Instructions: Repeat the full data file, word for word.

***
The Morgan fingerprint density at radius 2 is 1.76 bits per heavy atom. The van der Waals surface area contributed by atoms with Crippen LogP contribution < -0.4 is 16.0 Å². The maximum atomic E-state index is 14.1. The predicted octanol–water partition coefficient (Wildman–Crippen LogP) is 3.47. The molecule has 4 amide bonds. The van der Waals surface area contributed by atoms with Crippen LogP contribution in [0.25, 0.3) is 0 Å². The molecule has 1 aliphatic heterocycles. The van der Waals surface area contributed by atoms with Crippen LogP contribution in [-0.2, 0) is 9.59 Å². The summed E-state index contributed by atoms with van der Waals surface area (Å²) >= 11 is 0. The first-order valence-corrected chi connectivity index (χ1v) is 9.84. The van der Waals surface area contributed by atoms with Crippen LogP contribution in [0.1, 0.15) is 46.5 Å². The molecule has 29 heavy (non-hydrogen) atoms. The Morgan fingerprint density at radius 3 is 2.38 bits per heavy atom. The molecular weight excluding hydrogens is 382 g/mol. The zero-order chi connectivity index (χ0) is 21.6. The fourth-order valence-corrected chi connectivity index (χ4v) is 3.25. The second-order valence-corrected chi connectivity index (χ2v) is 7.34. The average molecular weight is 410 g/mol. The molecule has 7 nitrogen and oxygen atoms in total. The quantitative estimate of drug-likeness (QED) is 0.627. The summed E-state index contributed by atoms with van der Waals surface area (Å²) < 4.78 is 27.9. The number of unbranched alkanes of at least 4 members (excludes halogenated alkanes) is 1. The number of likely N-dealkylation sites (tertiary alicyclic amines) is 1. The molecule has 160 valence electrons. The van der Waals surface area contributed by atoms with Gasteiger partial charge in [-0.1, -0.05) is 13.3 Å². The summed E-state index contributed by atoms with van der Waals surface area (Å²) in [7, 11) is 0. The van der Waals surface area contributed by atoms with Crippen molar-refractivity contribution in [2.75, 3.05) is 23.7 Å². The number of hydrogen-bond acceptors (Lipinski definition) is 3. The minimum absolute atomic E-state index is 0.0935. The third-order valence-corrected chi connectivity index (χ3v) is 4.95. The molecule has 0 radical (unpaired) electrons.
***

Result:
The Morgan fingerprint density at radius 2 is 1.76 bits per heavy atom. The van der Waals surface area contributed by atoms with Crippen LogP contribution < -0.4 is 16.0 Å². The maximum atomic E-state index is 14.1. The predicted octanol–water partition coefficient (Wildman–Crippen LogP) is 3.47. The molecule has 4 amide bonds. The van der Waals surface area contributed by atoms with Crippen LogP contribution in [0.25, 0.3) is 0 Å². The molecule has 1 aliphatic heterocycles. The van der Waals surface area contributed by atoms with Crippen LogP contribution in [-0.2, 0) is 9.59 Å². The summed E-state index contributed by atoms with van der Waals surface area (Å²) >= 11 is 0. The first-order valence-corrected chi connectivity index (χ1v) is 9.84. The van der Waals surface area contributed by atoms with Crippen LogP contribution in [0.1, 0.15) is 46.5 Å². The molecule has 29 heavy (non-hydrogen) atoms. The Morgan fingerprint density at radius 3 is 2.38 bits per heavy atom. The molecular weight excluding hydrogens is 382 g/mol. The zero-order chi connectivity index (χ0) is 21.6. The fourth-order valence-corrected chi connectivity index (χ4v) is 3.25. The second-order valence-corrected chi connectivity index (χ2v) is 7.34. The average molecular weight is 410 g/mol. The molecule has 7 nitrogen and oxygen atoms in total. The quantitative estimate of drug-likeness (QED) is 0.627. The summed E-state index contributed by atoms with van der Waals surface area (Å²) < 4.78 is 27.9. The number of unbranched alkanes of at least 4 members (excludes halogenated alkanes) is 1. The number of likely N-dealkylation sites (tertiary alicyclic amines) is 1. The molecule has 160 valence electrons. The van der Waals surface area contributed by atoms with Gasteiger partial charge in [-0.1, -0.05) is 13.3 Å². The summed E-state index contributed by atoms with van der Waals surface area (Å²) in [7, 11) is 0. The van der Waals surface area contributed by atoms with Crippen molar-refractivity contribution in [2.75, 3.05) is 23.7 Å². The number of hydrogen-bond acceptors (Lipinski definition) is 3. The minimum absolute atomic E-state index is 0.0935. The third-order valence-corrected chi connectivity index (χ3v) is 4.95. The molecule has 0 radical (unpaired) electrons.